The two, previously inseparable, including during the 2011 all-you-can eat shrimp affair at the Marriott, had soured on each other, evidenced after Zhang submitted to Arthit “A Ting” Hanchana, a fighter he previously beat, going unconscious to a triangle choke.

Embarrassed by his defeat, Zhang needed a fresh start, and chose to leave Ao HaiLin’s tutelage, opting, instead, to sign with the Fighting Empire club, the home team of featherweight Yang JianPing. But Zhang LiPeng would soon find himself ostracized from the Chinese MMA circuit, labeled a pariah for breaking contracts and attempting to dictate his own terms.

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Shortly after demolishing Xuan PengFei in September 2012, Zhang, under instruction from his manager, began a contractual holdout, refusing to honor an exclusive clause he had with the RUFF promotion. Contracts in China are not the bulletproof documents we know them to be in the West, and for a 22 year-old, trapped in a developing world where legal papers are regularly disregarded, the unwise decision seemed to be indicative of following a cultural norm.

Now without a contract and a promotion, Zhang LiPeng was again forced to sit on the sidelines. However, luckily for Zhang, MMA and combat events in China are a fly-by-night operation, with local governments reserving funds for crony fight nights and a handful of regional promoters attempting to stage large-scale events. So finding a new job wouldn’t prove to be very difficult.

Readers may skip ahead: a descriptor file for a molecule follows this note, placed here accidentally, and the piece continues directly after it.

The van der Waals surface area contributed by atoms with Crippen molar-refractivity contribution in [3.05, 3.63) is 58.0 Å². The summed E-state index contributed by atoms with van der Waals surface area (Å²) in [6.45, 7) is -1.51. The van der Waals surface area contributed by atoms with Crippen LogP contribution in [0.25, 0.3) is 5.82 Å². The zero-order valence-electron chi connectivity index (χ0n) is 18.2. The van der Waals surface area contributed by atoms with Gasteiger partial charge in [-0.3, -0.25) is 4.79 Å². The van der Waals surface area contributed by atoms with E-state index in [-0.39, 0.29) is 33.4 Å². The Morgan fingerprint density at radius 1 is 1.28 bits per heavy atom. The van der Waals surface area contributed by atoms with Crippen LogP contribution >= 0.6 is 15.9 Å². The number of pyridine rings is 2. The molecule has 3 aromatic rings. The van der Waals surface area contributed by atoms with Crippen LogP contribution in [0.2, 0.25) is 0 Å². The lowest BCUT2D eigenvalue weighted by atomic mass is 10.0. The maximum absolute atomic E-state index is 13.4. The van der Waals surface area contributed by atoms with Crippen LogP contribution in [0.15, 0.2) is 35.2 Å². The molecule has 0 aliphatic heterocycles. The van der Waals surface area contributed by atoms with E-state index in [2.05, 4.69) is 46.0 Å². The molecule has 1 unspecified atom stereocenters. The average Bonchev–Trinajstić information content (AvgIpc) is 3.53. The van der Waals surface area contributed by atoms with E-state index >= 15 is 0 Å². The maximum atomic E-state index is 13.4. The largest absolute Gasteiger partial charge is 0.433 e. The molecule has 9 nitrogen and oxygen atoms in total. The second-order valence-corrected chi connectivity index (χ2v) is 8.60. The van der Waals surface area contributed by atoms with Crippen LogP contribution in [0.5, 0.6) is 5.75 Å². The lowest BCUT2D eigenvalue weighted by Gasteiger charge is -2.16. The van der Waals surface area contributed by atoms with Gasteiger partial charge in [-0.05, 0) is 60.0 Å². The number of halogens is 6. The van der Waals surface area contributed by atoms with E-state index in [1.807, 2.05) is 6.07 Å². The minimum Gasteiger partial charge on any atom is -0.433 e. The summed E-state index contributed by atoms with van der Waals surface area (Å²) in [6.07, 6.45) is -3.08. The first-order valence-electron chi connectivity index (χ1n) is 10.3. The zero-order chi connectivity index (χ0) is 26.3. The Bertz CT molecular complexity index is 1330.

Eventually Zhang LiPeng would sign with Real Fight Championships, a small upstart in central China’s Henan Province. He would compete at a higher weight class, enter a four-man welterweight tournament and place second. And in his next outing, Zhang again went unconscious, refusing to tap out to a first round guillotine choke.

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All within a span of 21 months, Zhang LiPeng went from the next big thing in domestic Chinese MMA, to an outcast who had gone 2-4 since his breakout performance.

And that’s when The Ultimate Fighter: China came calling.

Normally a lightweight, Zhang moved to 170 pounds for the UFC’s first foray in Chinese reality television. He was considered one of the top prospects on the show, but in front of a live TV audience, he was forced to recall his strained relationship with his old mentor Ao, who was one of the series’ coaches.

Regardless, Zhang earned a place in the TUF: China finale, and despite some controversy, took the title with a contentious split decision over Wang Sai.

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Now set to make his sophomore appearance inside the Octagon against Brendan O’Reilly at UFC Fight Night 48, Zhang LiPeng can truly say that he has followed one of life’s more obscure trajectories, investing everything into a sport that is largely unrecognized in his homeland, even turning his back on respectable paydays and opportunities. And despite enduring through a short career filled with numerous hurdles and a myriad of obstacles, challenges that would have broken lesser individuals, Zhang LiPeng persisted.

Now it just remains to be seen how long he can survive in the deep waters of the UFC.

 

 

Check out these related stories:

The Silk Road: Traveling through Asia's Fight Circuit

China's Top Fighters: A Conversation with Former UFC Scout David Stern